Use WordPress as a Static Website Generator

By , Updated: June 5, 2017

That’s one of the reasons why more and more people turn to static website generators. Jekyll is one of the most popular ones, which you can use to host your whole website or blog on GitHub Pages and push your new content with one command. The downside? For the laymen it’s not easy (to say the least) to set it up, and even for developers it can be time-consuming. If you have a free afternoon to learn more about Jekyll then take a look at this article by Barry Clark, it’s the most detailed tutorial on the topic that I know of.

However, if you’d rather just speed up your current WordPress site, you can do that too! You just have to remember that if you use WP in that way, you’ll have to make sacrifices: there won’t be any “real-time” dynamic content on your site, at all. No “recommended articles for you” widget that’s different for each visitor, you can’t use WordPress’s built-in commenting system and so on. Everything that is server-side (PHP) generated will become static and updated once a day for example.

Static website generators will create a complete HTML page based on your content and a given templating system (with probably a theme specified) and once it’s done, no matter how many people visit your site, it won’t be regenerated; not unless you type in a specific command on your computer! They’re solving the commenting “problem” by either not using it at all, or switching to JavaScript based solutions, the most popular being Disqus, but Facebook and Google Plus comments (and others) will work too. I can personally vouch for Disqus, it’s a great system that integrates with WordPress very well, plus I don’t even remember the last time we had to deal with a spam!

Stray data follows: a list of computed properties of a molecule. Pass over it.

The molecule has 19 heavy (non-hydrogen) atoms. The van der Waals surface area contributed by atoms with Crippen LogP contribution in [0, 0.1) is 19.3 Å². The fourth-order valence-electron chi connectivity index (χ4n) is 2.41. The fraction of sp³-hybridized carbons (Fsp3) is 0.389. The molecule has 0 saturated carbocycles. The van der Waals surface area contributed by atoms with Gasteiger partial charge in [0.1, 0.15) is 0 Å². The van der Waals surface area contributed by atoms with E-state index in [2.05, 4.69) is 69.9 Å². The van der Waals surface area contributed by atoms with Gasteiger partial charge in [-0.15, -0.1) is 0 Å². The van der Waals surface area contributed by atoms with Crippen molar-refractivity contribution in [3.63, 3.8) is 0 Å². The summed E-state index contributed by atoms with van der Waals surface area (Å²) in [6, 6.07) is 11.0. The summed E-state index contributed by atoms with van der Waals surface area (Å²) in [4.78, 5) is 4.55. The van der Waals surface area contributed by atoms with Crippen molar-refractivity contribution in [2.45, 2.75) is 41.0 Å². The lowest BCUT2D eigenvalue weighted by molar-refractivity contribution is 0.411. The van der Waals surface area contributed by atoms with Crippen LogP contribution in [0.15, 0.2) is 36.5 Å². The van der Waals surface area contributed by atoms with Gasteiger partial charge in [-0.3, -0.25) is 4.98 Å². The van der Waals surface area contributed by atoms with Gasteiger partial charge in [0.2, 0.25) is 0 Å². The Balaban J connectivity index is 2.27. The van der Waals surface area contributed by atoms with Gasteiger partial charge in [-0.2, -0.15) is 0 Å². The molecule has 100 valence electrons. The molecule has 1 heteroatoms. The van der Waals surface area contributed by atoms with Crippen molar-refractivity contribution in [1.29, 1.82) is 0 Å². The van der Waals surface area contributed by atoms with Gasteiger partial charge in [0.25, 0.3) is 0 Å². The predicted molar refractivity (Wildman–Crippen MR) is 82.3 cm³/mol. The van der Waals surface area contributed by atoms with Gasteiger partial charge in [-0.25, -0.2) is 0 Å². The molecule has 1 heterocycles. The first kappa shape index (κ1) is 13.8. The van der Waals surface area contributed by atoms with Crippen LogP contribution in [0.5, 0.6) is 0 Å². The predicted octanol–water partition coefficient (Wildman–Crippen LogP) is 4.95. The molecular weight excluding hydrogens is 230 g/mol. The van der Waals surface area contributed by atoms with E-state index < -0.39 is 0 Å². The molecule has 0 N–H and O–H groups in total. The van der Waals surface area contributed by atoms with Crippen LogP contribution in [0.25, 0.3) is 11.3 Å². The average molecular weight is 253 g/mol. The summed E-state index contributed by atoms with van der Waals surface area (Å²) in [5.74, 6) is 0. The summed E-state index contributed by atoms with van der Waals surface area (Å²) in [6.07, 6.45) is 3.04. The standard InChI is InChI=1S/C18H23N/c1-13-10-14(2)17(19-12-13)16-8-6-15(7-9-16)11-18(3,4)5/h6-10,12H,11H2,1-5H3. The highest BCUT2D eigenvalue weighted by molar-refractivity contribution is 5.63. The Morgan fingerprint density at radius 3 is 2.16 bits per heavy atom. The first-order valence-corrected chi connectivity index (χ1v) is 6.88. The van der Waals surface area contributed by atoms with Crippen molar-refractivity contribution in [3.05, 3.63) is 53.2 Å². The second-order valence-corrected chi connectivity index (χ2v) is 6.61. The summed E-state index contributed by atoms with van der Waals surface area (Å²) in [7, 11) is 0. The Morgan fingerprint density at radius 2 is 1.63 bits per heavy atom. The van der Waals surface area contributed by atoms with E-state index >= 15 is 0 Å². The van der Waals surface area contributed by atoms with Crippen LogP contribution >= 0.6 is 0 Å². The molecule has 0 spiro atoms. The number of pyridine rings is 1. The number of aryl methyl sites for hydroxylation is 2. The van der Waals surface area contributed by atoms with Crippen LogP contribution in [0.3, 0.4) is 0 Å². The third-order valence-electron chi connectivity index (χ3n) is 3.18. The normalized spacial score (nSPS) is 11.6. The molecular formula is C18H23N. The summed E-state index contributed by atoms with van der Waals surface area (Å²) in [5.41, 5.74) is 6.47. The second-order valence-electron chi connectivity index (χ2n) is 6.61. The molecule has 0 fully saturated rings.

There are a couple of WordPress caching plugins that you can use to create static HTML files of your posts and pages, but if you’re using Nginx as your web server (and if you don’t, you really should, but that’s a topic for another article) you can just flip the full page caching switch on and set it to expire in a day or a week. The longer period you can “afford” to set it to, the better. What happens next is that the first visitor will have the server generate the complete, cached HTML files and any consecutive visitors within the predefined expiration period will get served those files.


For comparison, based on our recent tests while a WordPress page with a premium theme and WooCommerce activated will take about 250ms to get fully built and served, you can go as low as 110ms with HHVM, but the same page will be handed over in just 2 to 5ms when it comes from a prebuilt FastCGI cache! That’s a 50x performance improvement, not to mention that it won’t eat up hardware resources, so you’ll be able to handle enormous waves of traffic if it comes to that!

How to set it up, you ask? Well if you manage your own servers here’s an extremely detailed guide by DigitalOcean that you can follow. If you have a shared/managed hosting account, you can ask your support team to set it up for you. And if you’re a Kinsta WordPress Hosting client, you open up a ticket with our support team within your MyKinsta dashboard and request a longer cache duration.

Just please make sure first that you fully understand the consequences of doing so.